Or each other. We watch the fire blazing, And feel the roots of the house move, but sit on, Seeing the window tremble to come in, Hearing the stones cry out under the horizons.
After more enjambment, the poem ends the way it began: demonstrating the sheer force of the wind with striking imagery and metaphors.
The people in the house uneasily watch the fire as they feel the house shake in the wind. It might not literally have roots, but it does have foundations, and the wind is shaking them. In addition, it's making the glass in the window tremble, like it'll break.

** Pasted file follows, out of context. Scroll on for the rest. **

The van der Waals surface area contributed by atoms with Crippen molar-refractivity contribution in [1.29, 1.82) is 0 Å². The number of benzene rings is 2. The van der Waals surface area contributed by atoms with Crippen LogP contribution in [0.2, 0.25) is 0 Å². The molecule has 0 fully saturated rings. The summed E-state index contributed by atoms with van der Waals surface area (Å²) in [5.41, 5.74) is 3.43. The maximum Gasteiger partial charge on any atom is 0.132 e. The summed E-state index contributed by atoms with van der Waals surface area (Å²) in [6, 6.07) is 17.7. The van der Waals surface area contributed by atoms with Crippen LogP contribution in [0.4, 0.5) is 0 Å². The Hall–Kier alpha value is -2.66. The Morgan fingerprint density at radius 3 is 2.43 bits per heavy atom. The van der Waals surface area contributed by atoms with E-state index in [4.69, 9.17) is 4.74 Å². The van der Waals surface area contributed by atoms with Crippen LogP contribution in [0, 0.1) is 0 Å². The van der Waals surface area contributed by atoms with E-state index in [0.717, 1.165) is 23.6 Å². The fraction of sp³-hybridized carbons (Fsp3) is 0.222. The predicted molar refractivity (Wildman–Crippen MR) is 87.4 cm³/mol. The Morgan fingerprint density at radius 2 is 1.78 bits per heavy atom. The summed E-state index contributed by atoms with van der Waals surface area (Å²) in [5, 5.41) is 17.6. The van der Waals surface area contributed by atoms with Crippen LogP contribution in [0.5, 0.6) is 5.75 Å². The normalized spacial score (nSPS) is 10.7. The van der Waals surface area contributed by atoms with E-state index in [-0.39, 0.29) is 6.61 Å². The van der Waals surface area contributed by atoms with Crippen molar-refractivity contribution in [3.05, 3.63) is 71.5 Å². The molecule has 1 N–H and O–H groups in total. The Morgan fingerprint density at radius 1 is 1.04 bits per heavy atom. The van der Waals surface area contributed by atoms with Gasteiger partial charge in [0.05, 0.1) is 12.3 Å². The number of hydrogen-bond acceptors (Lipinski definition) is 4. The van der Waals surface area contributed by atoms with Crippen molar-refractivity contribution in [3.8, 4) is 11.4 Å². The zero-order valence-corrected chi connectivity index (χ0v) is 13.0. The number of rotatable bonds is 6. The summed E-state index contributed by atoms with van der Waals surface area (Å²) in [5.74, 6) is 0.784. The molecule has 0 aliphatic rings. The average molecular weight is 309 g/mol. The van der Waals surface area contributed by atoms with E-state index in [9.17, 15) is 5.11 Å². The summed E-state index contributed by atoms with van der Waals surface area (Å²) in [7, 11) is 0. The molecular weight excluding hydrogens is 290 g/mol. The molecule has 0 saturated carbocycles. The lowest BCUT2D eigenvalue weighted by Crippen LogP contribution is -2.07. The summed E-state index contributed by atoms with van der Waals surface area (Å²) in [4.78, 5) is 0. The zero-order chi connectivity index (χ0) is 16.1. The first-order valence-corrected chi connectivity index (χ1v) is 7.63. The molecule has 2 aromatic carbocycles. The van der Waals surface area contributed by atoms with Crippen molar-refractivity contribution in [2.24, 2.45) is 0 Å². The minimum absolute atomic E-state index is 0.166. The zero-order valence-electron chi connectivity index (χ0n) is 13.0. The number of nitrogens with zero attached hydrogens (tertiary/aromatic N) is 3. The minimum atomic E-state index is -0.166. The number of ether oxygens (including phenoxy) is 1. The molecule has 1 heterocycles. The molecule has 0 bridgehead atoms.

Can the family actually "hear stones cry under the horizons"? Probably not. But the personified stones are crying out to show that the wind is powerful. It's bringing them to life and inflicting pain on them, even though they're inanimate objects. The wind is like a mystical force that can make non-living things come alive, if only to make them suffer. (It sounds like something a pro-wrestler would do—like the wind is Dwayne "The Rock" Johnson or something.)
And with that image, just like a wind suddenly dying down, our poem is done.